Ricochet News

Mass near-drowning incident at Cape Recife beach, NSRI urges for caution at beaches

Mar 5, 2018
Mass near-drowning incident at Cape Recife beach, NSRI urges for caution at beaches

The National Sea Rescue Institute (NSRI) is warning residents to still take extreme precaution along the coast for the first half of the week following a mass near-drowing incident in Port Elizabeth over the weekend.

On Friday, the NSRI urged for caution around the coastline due to the Full Moon Spring Tide that peaks with the full moon.

According to Ryan Meyer, NSRI Port Elizabeth duty controller, just after midday on Saturday, the NSRI Port Elizabeth duty crew and the Nelson Mandela Bay Water Emergency Rescue Network were activated following reports of multiple persons in difficulty in the surf at Cape Recife.

"An NSRI rescue vehicle, NSRI rescue swimmers, Coastal Water Rescue Unit, EC Government Health EMS, the EMS Aeromed 3 helicopter, NMB Beach Office managers and lifeguards, NMB Fire and Rescue Services and the SA Police Services responded," he described.

"A group of at least 80 young adults, mostly from the Nelson Mandela University (NMU) and others from surrounding areas, on what we believe is a monthly hike from Humewood to Cape Recife, on reaching Cape Recife some had gone into the water to cool off at a beach that is not patrolled by lifeguards."

Meyer said that on arrival on the scene, it was found that at least five males remained in difficulty in the water.

"It appears that three males got into difficulty in the water about 300 meters out after they had waded over the reef to swim and were caught in rip currents," he said.

"Four males, from the same group, had gone into the water to try to help.

"One male, of the original three, who were in trouble, had reached safety and he had raised the alarm."

Meyer said that a female had also waded out to try to help.

"NSRI rescue swimmers found some of those still in the water were holding onto rocks and they were attempting to assist each other. NSRI rescue swimmers Jean Roussouw and Steven van den Berg entered the water and were able to assist the casualties from the water," he described.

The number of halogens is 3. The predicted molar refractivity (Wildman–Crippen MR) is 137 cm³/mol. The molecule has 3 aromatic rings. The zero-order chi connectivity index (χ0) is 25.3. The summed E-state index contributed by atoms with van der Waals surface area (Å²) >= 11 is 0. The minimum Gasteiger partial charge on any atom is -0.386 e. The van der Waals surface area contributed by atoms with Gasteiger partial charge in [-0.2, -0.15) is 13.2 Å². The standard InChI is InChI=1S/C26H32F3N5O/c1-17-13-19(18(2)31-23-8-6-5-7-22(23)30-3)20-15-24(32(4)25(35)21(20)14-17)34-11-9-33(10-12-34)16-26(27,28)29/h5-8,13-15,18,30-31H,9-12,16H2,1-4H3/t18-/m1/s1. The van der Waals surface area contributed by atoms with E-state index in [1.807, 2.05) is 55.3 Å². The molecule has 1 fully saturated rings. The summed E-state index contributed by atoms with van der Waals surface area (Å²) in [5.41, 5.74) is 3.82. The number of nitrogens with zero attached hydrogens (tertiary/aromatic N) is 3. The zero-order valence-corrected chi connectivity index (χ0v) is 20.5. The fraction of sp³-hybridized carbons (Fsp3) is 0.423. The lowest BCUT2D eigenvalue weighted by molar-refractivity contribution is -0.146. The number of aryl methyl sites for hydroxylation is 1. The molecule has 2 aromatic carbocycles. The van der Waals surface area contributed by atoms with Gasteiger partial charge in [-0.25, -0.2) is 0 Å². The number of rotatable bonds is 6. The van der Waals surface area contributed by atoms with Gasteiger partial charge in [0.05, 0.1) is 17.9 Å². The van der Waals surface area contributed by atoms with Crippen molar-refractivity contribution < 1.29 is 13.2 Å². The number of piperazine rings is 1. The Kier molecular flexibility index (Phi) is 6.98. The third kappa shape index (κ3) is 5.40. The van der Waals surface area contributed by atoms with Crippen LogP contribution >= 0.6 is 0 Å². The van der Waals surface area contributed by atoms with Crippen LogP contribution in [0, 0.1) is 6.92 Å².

"NSRI medics initiated medical treatment and paramedics and rescue personnel took over with medical treatment, for non-fatal drowning symptoms and scrapes and bruises, on their arrival.

"One male was airlifted to hospital by EMS Aeromed 3 helicopter and two males and a female were transported to hospital by EMS ambulance and they are all in stable conditions and they are expected to fully recover."

Meyer said that more people were treated for scrapes and bruises and required no further assistance.

"All casualties are accounted for. It has been reported that this is a regular monthly gathering and that most in the group have been to Cape Recife in the past and are familiar with the terrain.

"They are all aged in their early 20's. It is believed that all those who had been in difficulty in the surf are from NMU and locals from Port Elizabeth," he said.

"The quick response of the Water Emergency Network is commended.

"NSRI are urging caution around the coast with the full moon Spring Tide that will affect the coastline with stronger than normal rip currents into the first half on the new week."

Picture attached: By NSRI Port Elizabeth: Emergency Services on the scene at Cape Recif